Vision Sports Ireland in Collaboration with Dublin City University and the Insight Centre will explore the physical activity in blind and visually impaired children, young people and adults.
Vision Sports Ireland, National Council for the Blind of Ireland, are delighted to collaborate with DCU’s School of Health and Human Performance at DCU and the Insight SFI Research Centre for Data Analytics. It hopes to support these children to participate in a sport of their choice, and sustain that into adulthood.
2016 Census data revealed stark challenges faced by visually impaired people participating in leisure and other activities, with two in every five declaring difficulty in that regard*.
This ambitious project aims to carry out a first of its kind investigation of the physical activity, sports participation, and wellbeing of blind and vision impaired children and adolescents. In essence, a ‘snapshot’ of the state of play in Ireland with recommendations for future development and policy in this area.
By identifying sport and leisure options, issues, and barriers across the lifecycle, the team involved believe that the level of sports participation can be greatly increased among this cohort of young people and also by those who may be vulnerable to economic, social and educational disadvantage. The project also aligns with Sport Ireland’s recently released research strategy.
Prof. Noel O’Connor, CEO, Insight SFI Research Centre of Data Analytics, said: “We all aspire to a truly inclusive society yet the findings of the 2016 census on participation levels of the visually impaired in sport and leisure activities highlight a key national challenge in this regard. It is our duty as a society to better understand why this is happening, and on this basis find ways of addressing the situation.
This project will address the first of these challenges – measuring and understanding the extent of the challenge. Under the expert guidance of our partners, Insight researchers will apply state of the art data collection and analysis techniques. The learnings we elicit from this first of a kind study will allow all partners to work together to affect positive change.”
Aaron Mullaniff on behalf of National Council for the Blind in Ireland and Vision Sports Ireland noted that the research project is a critical stepping stone to putting in place needs led structures and programmes which will increase physical activity ‘life chances’ for blind and vision impaired people across the entire lifecycle.
He added that “the absence of research in this space has been a major stumbling block to understanding the barriers to and participation levels of blind and visually impaired people in physical activity. NCBI and Vision Sports capacity to bring about positive change and opportunity is very much dependent on deep engagement with credible and impactful partners like The Insight SFI Research Centre and DCUs School of Health and Human Performance who will ultimately play an influential role in supporting the National Governing Body [Vision Sports Ireland] to leverage new opportunities to promote higher levels of meaningful participation in physical activity and in turn improved overall health and well-being of blind and vision impaired people”.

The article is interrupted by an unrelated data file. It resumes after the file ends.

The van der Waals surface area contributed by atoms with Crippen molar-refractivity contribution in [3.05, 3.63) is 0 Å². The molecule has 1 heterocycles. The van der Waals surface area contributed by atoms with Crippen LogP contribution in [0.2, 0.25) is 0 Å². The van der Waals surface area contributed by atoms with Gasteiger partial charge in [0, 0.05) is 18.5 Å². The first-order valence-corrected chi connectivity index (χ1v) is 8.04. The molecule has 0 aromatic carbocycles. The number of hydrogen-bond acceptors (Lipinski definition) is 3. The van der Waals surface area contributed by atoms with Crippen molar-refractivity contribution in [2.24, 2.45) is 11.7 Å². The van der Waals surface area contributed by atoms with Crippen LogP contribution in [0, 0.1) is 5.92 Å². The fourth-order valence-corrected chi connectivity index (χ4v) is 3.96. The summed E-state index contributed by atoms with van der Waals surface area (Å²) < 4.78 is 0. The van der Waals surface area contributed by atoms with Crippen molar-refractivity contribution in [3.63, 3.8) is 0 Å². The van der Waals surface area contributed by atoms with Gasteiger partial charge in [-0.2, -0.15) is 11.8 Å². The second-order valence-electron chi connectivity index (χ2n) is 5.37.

Dr Sarahjane Belton, from the School of Health and Human Performance at DCU said: “Physical inactivity is one of the greatest health crises facing us in Ireland, and across the world, levels of physical activity in the general population are dangerously low, leading to increased risk of a range of chronic health problems for both children and adults.
Unfortunately, our national physical activity surveillance studies in Ireland to date have not included blind and vision impaired children and adults. Findings in terms of health inequality across the world would suggest that this cohort are at even greater risk of low levels of activity – purley because of the additional barriers and challenges they face in accessing health enhancing physical activity opportunities. This first of its kind research will allow us to investigate the level of the challenges faced, and take the first steps to addressing barriers and increasing opportunities – ultimately leading to enhanced quality of life and increased health outcomes of blind and vision impaired children and adults in Ireland”.